Emergency: This Book Will Save Your Life - Neil Strauss (2009)
Part V. RESCUE
What I worry about,” Leonard Cohen said as we sat in the spartan living room of his Los Angeles apartment, “is that the spirit will die before the country dies.”
His words were pithy and poignant, like those of his songs.
Though some turn to politicians, priests, or parents when seeking answers to questions about the world, I’d always turned to music. And, more than anyone, Leonard Cohen was politician, priest, and parent to me. The beauty of his words was one of the things that inspired me to write.
A mutual friend, a record executive named David, had taken me to see him after hearing me talk about survival. He thought I’d find a kindred spirit in Cohen. As the economy imploded and the 2008 elections neared, it seemed like most Americans were becoming kindred spirits in anxiety. Except David.
Soft-spoken and reclusive, David spent more time reading spiritual books than newspapers. Unlike Cohen and I, who fell into a class of people known as negativity avoiders, he was a positivity embracer.
“But what about the protests against the Iraq war?” David challenged as we sat in Cohen’s living room. “That was the first time anyone protested a war before it happened. Maybe that’s a good sign of a consciousness awakening.”
“There are forces of evil in this world that are too great,” Cohen responded. His wrinkles were deep-set under gray hair, framing hazel eyes that shone with the vigor of a twenty-year-old student and the intelligence of a hundred-year-old monk. “The war was an inevitability.”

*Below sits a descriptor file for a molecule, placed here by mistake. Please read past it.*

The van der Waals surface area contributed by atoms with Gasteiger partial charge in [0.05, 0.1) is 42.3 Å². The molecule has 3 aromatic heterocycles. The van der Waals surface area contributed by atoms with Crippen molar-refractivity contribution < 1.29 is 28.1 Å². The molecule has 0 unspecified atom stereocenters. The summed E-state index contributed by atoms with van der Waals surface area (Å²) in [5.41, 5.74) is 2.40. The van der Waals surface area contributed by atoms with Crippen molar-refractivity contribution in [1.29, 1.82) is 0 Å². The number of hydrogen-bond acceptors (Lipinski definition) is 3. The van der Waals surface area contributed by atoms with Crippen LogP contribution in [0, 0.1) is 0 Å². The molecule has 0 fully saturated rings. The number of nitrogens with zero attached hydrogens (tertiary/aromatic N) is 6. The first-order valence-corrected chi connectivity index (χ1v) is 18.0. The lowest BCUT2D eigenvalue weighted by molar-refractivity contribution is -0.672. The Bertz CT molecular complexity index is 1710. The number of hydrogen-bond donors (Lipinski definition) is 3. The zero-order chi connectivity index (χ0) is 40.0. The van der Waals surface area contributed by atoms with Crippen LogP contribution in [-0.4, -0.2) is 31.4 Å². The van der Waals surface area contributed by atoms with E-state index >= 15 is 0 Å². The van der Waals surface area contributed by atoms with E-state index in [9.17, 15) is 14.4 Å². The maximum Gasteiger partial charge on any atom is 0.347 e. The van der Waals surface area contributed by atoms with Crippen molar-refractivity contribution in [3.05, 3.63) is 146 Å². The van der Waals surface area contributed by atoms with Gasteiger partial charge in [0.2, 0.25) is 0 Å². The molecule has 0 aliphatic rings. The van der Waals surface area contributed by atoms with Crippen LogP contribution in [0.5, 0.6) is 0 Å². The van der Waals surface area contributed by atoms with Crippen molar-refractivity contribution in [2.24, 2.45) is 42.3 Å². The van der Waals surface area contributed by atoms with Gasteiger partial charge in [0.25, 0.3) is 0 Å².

He took an unhurried sip of tea. As for the protests, he continued, “You become what you resist.”
Cohen stood up to put a pot of bean soup on the stove. He was seventy-three, and his manager had recently been convicted of stealing most of his retirement fund, leaving him nearly broke and mired in lawsuits.
Just miles to the south of him, Cohen said when he returned to the living room, were some of the most dangerous gangs in L. A. And when their anger reached critical mass, he worried that they would spill out of their neighborhoods, and the police would be too busy trying to protect their own families to stop them from terrorizing the city.
“My fear,” he concluded, “is the social contract breaking down.”
“The snap?” I asked.
“Yes, the snap.” And right then, I knew he was one of us: a Fliesian.
I told Cohen about the preparations I’d made and the survival skills I’d learned. “Look at me,” he said after I finished. “I’m not made to survive. I could learn to shoot guns, but I don’t have any experience in the street. I’m not a fighter.”